Long v. Dearborn National Life Ins, No. 21-20246 (5th Cir. 2022)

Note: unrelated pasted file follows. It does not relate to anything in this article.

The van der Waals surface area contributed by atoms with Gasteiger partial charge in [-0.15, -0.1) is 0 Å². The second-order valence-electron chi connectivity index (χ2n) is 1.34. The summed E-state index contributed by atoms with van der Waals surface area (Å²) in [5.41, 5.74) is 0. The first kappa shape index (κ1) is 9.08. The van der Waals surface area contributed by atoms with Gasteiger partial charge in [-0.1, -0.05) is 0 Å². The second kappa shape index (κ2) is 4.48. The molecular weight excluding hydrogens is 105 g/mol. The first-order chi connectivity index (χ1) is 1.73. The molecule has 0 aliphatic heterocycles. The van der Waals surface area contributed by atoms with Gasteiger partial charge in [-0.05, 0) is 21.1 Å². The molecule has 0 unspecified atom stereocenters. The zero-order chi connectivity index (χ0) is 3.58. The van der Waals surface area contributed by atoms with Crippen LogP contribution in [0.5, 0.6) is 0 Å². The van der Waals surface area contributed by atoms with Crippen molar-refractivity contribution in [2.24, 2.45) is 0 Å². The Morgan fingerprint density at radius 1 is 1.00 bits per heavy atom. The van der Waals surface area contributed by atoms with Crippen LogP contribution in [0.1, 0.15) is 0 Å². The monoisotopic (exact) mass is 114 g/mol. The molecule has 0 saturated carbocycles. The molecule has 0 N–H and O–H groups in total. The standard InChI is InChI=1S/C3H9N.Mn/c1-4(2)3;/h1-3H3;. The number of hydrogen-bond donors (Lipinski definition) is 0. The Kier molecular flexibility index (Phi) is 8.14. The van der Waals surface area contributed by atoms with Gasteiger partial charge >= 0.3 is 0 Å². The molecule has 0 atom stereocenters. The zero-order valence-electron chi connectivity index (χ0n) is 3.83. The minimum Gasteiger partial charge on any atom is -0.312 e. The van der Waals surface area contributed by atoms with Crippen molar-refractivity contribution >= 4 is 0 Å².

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Case: 21-20246 Document: 00516239770 Page: 1 Date Filed: 03/15/2022 United States Court of Appeals for the Fifth Circuit United States Court of Appeals Fifth Circuit FILED March 15, 2022 Lyle W. Cayce Clerk No. 21-20246 Steven Long, Plaintiff—Appellant, versus Dearborn National Life Insurance Company, Defendant—Appellee. Appeal from the United States District Court for the Southern District of Texas USDC No. 4:20-CV-1783 Before Barksdale, Stewart, and Dennis, Circuit Judges. Per Curiam:* This case arises from a dispute involving a long-term disability insurance policy. The district court granted Appellee Dearborn National Life Insurance Company’s Rule 12(b)(6) motion to dismiss and dismissed Appellant Steven Long’s suit. For the following reasons, we AFFIRM. * Pursuant to 5th Circuit Rule 47.5, the court has determined that this opinion should not be published and is not precedent except under the limited circumstances set forth in 5th Circuit Rule 47.5.4. Case: 21-20246 Document: 00516239770 Page: 2 Date Filed: 03/15/2022 No. 21-20246 I. Facts & Procedural Background Steven Long was employed by the University of Texas Medical Branch-Galveston (“UTMB-Galveston”) as a registered nurse. UTMBGalveston offers group long-term disability insurance as part of an employee benefit plan, in which Long participated as an employee, through Dearborn National Life Insurance Company (“Dearborn”). Long stopped working due to disability on May 2, 2016, while covered under the long-term disability policy (“the Policy”). Long’s disability resulted from a combination of degenerative disc disease, lower back injuries, and a history of intensive spinal fusion surgery. Long filed an application for long-term disability benefits under the Policy, and by letter dated September 8, 2016, Dearborn approved Long’s claim and awarded him monthly benefits in the gross amount of $4,263.55. Long received benefits for the period between July 31, 2016, through July 30, 2018. The Policy defines Total Disability for long-term disability purposes as follows: Total Disability or Totally Disabled means that during the first 24 consecutive months of benefit payments due to Sickness or Injury: 1. You are continuously unable to perform the Material and Substantial Duties of Your Regular Occupation, and 2. Your Disability Earnings, if any, are less than 20% of Your pre-disability Indexed Monthly Earnings. After the LTD Monthly Benefit has been paid for 24 consecutive months, Total Disability or Totally Disabled means that due to Injury or Sickness: 1. You are continuously unable to engage in any Gainful Occupation, and 2. Your Disability Earnings, if any, are less than 20% of Your pre-disability Indexed Monthly Earnings. 2 Case: 21-20246 Document: 00516239770 Page: 3 Date Filed: 03/15/2022 No. 21-20246 In a December 10, 2018 letter (“Initial Denial Letter”), Dearborn terminated Long’s long-term disability benefits based on a determination by its own medical consultants that Long had not submitted sufficient evidence to show his inability to perform sedentary work; Dearborn determined that Long could perform full-time work as a nurse consultant, nurse case manager, or telephonic nurse. Long alleges that Dearborn “disregard[ed] the results of the functional capacity evaluation Plaintiff had undergone, stating that it lacked certain validity measures such as a heart rate assessment and coefficient variables,” and “disregarded the medical notes and the opinions of Plaintiff’s treating physicians.” Long further alleged that, “[t]hough Defendant had the right under the Policy to have Plaintiff examined by a physician or perform its own functional capacity evaluation to assess his eligibility for benefits, it did not do so and instead chose to rely on file reviewing consultants . . . whose opinions . . . differed from Plaintiff’s treating physicians[.]” Long appealed the Initial Denial Letter and gave Dearborn “written notice that Dearborn National was in violation of its contractual and statutory duties[.]” Dearborn upheld its initial determination. Long brought suit against Dearborn in Texas state court, alleging claims for (1) breach of contract, (2) breach of the duty of good faith and fair dealing, (3) violations of the Texas Insurance Code, (4) violations of the Texas Deceptive Trade Practices-Consumer Protection Act (“DTPA”), and (5) fraud. Long attached a copy of the Policy as Exhibit 1 to his state court petition. Dearborn removed the case to federal district court based on diversity jurisdiction; Long moved to remand. The district court denied Long’s motion to remand and allowed him to file an amended complaint, instructing him to provide specific factual allegations to support his pleadings. Dearborn 3 Case: 21-20246 Document: 00516239770 Page: 4 Date Filed: 03/15/2022 No. 21-20246 moved to dismiss Long’s amended complaint, and the district court directed Long to file a second amended complaint. Long then filed his Second Amended Complaint (“Complaint”). Dearborn filed another motion to dismiss. The district court held a conference to discuss the motions. Long alleges that, despite being given permission to appear telephonically, the district court inadvertently called his office, rather than his direct line, which resulted in Long’s counsel missing the conference. The district court then had a conversation with Dearborn’s counsel—and without Long’s—which included a five minute “off the record” discussion. After the conference, the district court ruled in favor of Dearborn and dismissed Long’s Complaint. The district court concluded that Long “has pleaded largely vague conclusions and statutory language. He has pleaded no facts of how Dearborn breached the [P]olicy. He must give more than his disagreement with Dearborn’s conclusions.” The district court dismissed Long’s breach of contract claim, and then dismissed all of Long’s extracontractual causes of action, because Long failed to plead a breach of contract. The district court then entered final judgment, and Long appealed. II. Standard of Review We review a district court’s dismissal of a complaint de novo. Innova Hosp. San Antonio, L.P. v. Blue Cross & Blue Shield of Ga., Inc., 892 F.3d 719, 726 (5th Cir. 2018). We must “accept all well-pleaded facts as true and view those facts in the light most favorable to the plaintiff.” Richardson v. Axion Logistics, L.L.C., 780 F.3d 304, 304–05 (5th Cir. 2015) (quoting Montoya v. FedEx Ground Package Sys., Inc., 614 F.3d 145, 146 (5th Cir. 2010)). But we need not accept as true a legal conclusion unsupported by fact. Ashcroft v. Iqbal, 556 U.S. 662, 678 (2009). Thus, to survive a motion to dismiss, a complaint must contain sufficient factual matter that, when taken as true, 4 Case: 21-20246 Document: 00516239770 Page: 5 Date Filed: 03/15/2022 No. 21-20246 states “a claim to relief that is plausible on its face.” Bell Atl. Corp. v. Twombly, 550 U.S. 544, 570 (2007). This court may affirm the district court’s decision “on any ground supported by the record, including one not reached by the district court.” Gilbert v. Donahoe, 751 F.3d 303, 311 (5th Cir. 2014) (citing Ballew v. Cont’l Airlines, Inc., 668 F.3d 777, 781 (5th Cir. 2012)). III. Discussion A. Because this is a diversity action, Texas law “provides the elements of the plaintiff’s case.” Thrash v. State Farm Fire & Cas. Co., 992 F.3d 1354, 1356 (citing Ayres v. Sears, Roebuck & Co., 789 F.2d 1173 (5th Cir. 1986). Long first contends that the district court erred in granting Dearborn’s motion to dismiss because he alleged sufficient facts to support each element of his breach of contract claim. “Under Texas law, a plaintiff alleging a breach of contract must show ‘(1) the existence of a valid contract; (2) performance or tendered performance by the plaintiff; (3) breach of the contract by the defendant; and (4) damages to the plaintiff resulting from that breach.’” Villarreal v. Wells Fargo Bank, N.A., 814 F.3d 763, 767 (5th Cir. 2016) (quoting Wright v. Christian & Smith, 950 S.W.2d 411, 412 (Tex. App. 1997)). Long’s Complaint alleges the following: 28. Plaintiff has suffered and continues to suffer from a disability as defined in the Policy and/or as defined under Texas state law. At all material times, Plaintiff has complied with all Policy provisions and conditions precedent to qualify for benefits prior to filing suit. 29. In exchange for Plaintiff’s continuing compliance with all Policy provisions and conditions precedent to qualify for benefits, Defendant owed Plaintiff a duty to pay him disability 5 Case: 21-20246 Document: 00516239770 Page: 6 Date Filed: 03/15/2022 No. 21-20246 benefits on a monthly basis if he became disabled as defined by the Policy. 30. Plaintiff became disabled under the terms of the Policy and made a timely claim for benefits. 31. Defendant, under the terms of the contract of insurance, is indebted to Plaintiff for disability benefits due under the terms of the Policy. 32. Defendant has breached its contract with Plaintiff to timely provide all benefits due to him under the contract. 33. Defendant has failed and refused to honor its contractual obligations under the [P]olicy of insurance that was issued to Plaintiff’s employer for the benefit of Plaintiff. 34. As a direct and proximate result of Defendant’s breach of its contractual duties, Plaintiff has been damaged and is entitled to actual damages from Defendant in an amount equal to the amount of benefits due under the [P]olicy from July 30, 2018 through the present. These conclusory allegations are not facially plausible and do not establish a breach of contract claim. See Iqbal, 556 U.S. at 678 (“A claim has facial plausibility when the plaintiff pleads factual content that allows the court to draw the reasonable inference that the defendant is liable for the misconduct alleged.”). Indeed, Long merely lists conclusory statements that are devoid of factual allegations. Long fails to identify a specific provision of the contract that was allegedly breached, and he fails to show how his performance under the Policy was sufficient. Further, Long’s allegation that Dearborn breached the Policy by choosing to rely on assessments by Dearborn’s medical consultants is belied by the Complaint itself, which states that “Defendant had the right under the 6 Case: 21-20246 Document: 00516239770 Page: 7 Date Filed: 03/15/2022 No. 21-20246 Policy to have Plaintiff examined by a physician or perform its own functional capacity evaluation to assess his eligibility[.]” The mere fact that Dearborn could consult their own medical expert or perform its own evaluation does not mean that Dearborn breached the Policy by failing to do so. As Long himself pleads, this was Dearborn’s own “right.” Thus, on the facts alleged, Long’s breach of contract claim fails and was properly dismissed by the district court. B. Long also contends that the district court erred in granting Dearborn’s motion to dismiss because he alleged sufficient facts to support his causes of action for extra-contractual damages based on Dearborn’s breach of its duty of good faith and fair dealing, and for violating the Texas Insurance Code and Texas DTPA. Long alleges that Dearborn breached a duty of good faith and fair dealing because Dearborn “conducted an unreasonable and incomplete investigation in violation of its duty of good faith and fair dealing, seeking to find ways to deny Plaintiff’s claim rather than fairly evaluating it.” Long alleges that (a) Dearborn “contravened its own medical reviewer’s recommendation that benefits should continue when it denied Plaintiff’s claim,” (b) “hired a medical file reviewing company, University Disability Consortium (“UDC”) . . . known for providing biased and insurer-friendly opinions,” and that (c) UDC’s physician “provided Dearborn with an opinion that supported that Plaintiff could perform full-time sedentary work, but inappropriately arrived at his conclusion by citing to selectively quoted portions of medical records . . . while at the same time ignoring evidence that contradicted his thesis[.]” This “displayed a refusal to err in favor of Plaintiff or resolve ambiguities and doubt in his favor,” and ultimately, “constitutes a breach of Dearborn National’s common law duty of good faith and fair 7 Case: 21-20246 Document: 00516239770 Page: 8 Date Filed: 03/15/2022 No. 21-20246 dealing and was bad faith claims handling because Dearborn had no reasonable basis to deny Plaintiff’s claim.” Under Texas law, “a cause of action for breach of the duty of good faith and fair dealing exists when the insurer has no reasonable basis for denying or delaying payment of a claim, or when the insurer fails to determine or delays in determining whether there is any reasonable basis for denial.” Higginbotham v. State Farm Mut. Auto. Ins. Co., 103 F.3d 456, 459 (5th Cir. 1997). To prevail on such a claim, the insured must set forth allegations to demonstrate “the absence of a reasonable basis for denying or delaying payment of the claim and that the insurer knew, or should have known, that there was no reasonable basis for denying or delaying payment.” Id. Long has failed to plead sufficient facts to support his breach of the duty of good faith claim. While it is true that Texas law has imposed a duty on the insurer to act in good faith and deal fairly with the insured, “there is no duty beyond the contract itself.” Id. at 460. In other words, absent a breach of the Policy in this case, there is no violation of the insurer’s duty to act in good faith and deal fairly with the insured. See id. The materials attached to Long’s Complaint establish that Dearborn acted in accordance with the Policy’s terms when it denied Long’s long-term disability claim after the initial twenty-four-month period. Although Long was eligible for the initial twenty-four months of benefits when his functional impairment precluded him from performing his original, assigned job, Dearborn determined that, after the initial twenty-four months, Long was now able to perform another occupation that he was or could become qualified for. Long’s conclusory allegation that Dearborn improperly denied his benefits is insufficient to survive dismissal because it is contradicted by the documents attached to his Complaint. Hollingshead v. Aetna Health Inc., 589 F. App’x 732, 737 (5th Cir. 2014) (citing Associated Builders, Inc. v. Ala. 8 Case: 21-20246 Document: 00516239770 Page: 9 Date Filed: 03/15/2022 No. 21-20246 Power Co., 505 F.2d 97, 100 (5th Cir. 1974)) (“Conclusory allegations and unwarranted deductions of fact are not admitted as true especially when such conclusions are contradicted by facts disclosed by a document appended to the complaint.”) (internal citation omitted)). Further, Long’s failed breach of contract claim defeats this claim, as he has alleged no salient facts beyond Dearborn’s alleged breach of contract. Moreover, Long’s allegations are conclusory at best. Long does not allege that he provided specific medical evidence that demonstrated that he could not perform the sedentary jobs listed by Dearborn. Instead, Long merely alleged that Dearborn relied on assessments “contrary to the credibility determinations of medical providers”; that “Dearborn’s claim review displayed a refusal to err in favor of Plaintiff”; that evidence was “cherrypicked”; that “Dearborn had no reasonable basis to deny [his] claim”; and that Dearborn was aware that denying his claim “created a real risk of causing him extreme hardship and oppression financially[.]” Long’s allegation that Dearborn is liable for bad faith because it engaged an outside reviewer, UDC, to assist in its review is also conclusory. Long does not allege that this violated the terms of the Policy, nor does he allege that UDC was biased in its review of Long’s claims: just that UDC is “known for providing biased and insurerfriendly opinions.” Such an assertion, supported only by an unreported district court case from Nevada, is nothing more than a conclusory allegation. Long’s claim of breach of duty of good faith and fair dealing was properly dismissed. Long’s claims that Dearborn violated the Texas Insurance Code similarly fail, as Long merely lists the elements of each cause of action, without specific factual allegations. For example, Section 541.060(a)(2)(A) of the Texas Insurance Code prohibits an insurer from refusing to effectuate “a prompt, fair, and equitable settlement of . . . a claim with respect to which liability has become reasonably clear.” Tex. Ins. Code Ann. § 541.060. 9 Case: 21-20246 Document: 00516239770 Page: 10 Date Filed: 03/15/2022 No. 21-20246 Long’s Complaint alleges the following with respect to Section 541.060(a)(2)(A): Defendant violated Section 541.060(a)(2)(A) of the Texas Insurance Code by continuing to deny Plaintiff despite having already received all necessary evidence to substantiate his claim and recognize that its liability was reasonably clear. Defendant received all necessary evidence to recognize liability under the Policy prior to its initial denial on December 10, 2018, and was provided with even more evidence substantiating Plaintiff’s claim when receiving Plaintiff’s appeal on June 27, 2019. Long’s allegations amount to no “more than labels and conclusions, and a formulaic recitation of a cause of action’s elements will not do.” Twombly, 550 U.S. at 555. Long’s remaining Texas Insurance Code claims fare no better, as they too amount to no more than formulaic recitations of the elements of each cause of action. The district court therefore properly dismissed Long’s Texas Insurance Code claims. Finally, Long’s claim for violations of the DTPA also fails, as it is merely a conclusory allegation devoid of any facts. Long’s Complaint alleges the following: 55. Texas’ Deceptive Trade Practices-Consumer Protection Act (DTPA) provides additional protections to consumers who are victims of deceptive, improper or illegal practices. Defendant’s violations of the Texas Insurance Code create a cause of action under the DTPA. As such, Defendant’s violations of the Texas Insurance Code, as set forth above, specifically violate the DTPA as well. 56. The violations by Defendant are also “unconscionable” as that term is legally defined, and subjects Defendant to liability for such “unconscionable” acts as set forth by the DTPA. 10 Case: 21-20246 Document: 00516239770 Page: 11 Date Filed: 03/15/2022 No. 21-20246 This is insufficient to state a claim for violations of the DTPA, and the district court properly dismissed this claim. IV. Conclusion For the foregoing reasons, the district court’s judgment dismissing Long’s claims against Dearborn is AFFIRMED. 1 1 Because we conclude that the district court properly dismissed Long’s claims pursuant to Fed. R. Civ. P. 12(b)(6), we need not address his argument that the case should be reassigned to a different judge on remand. 11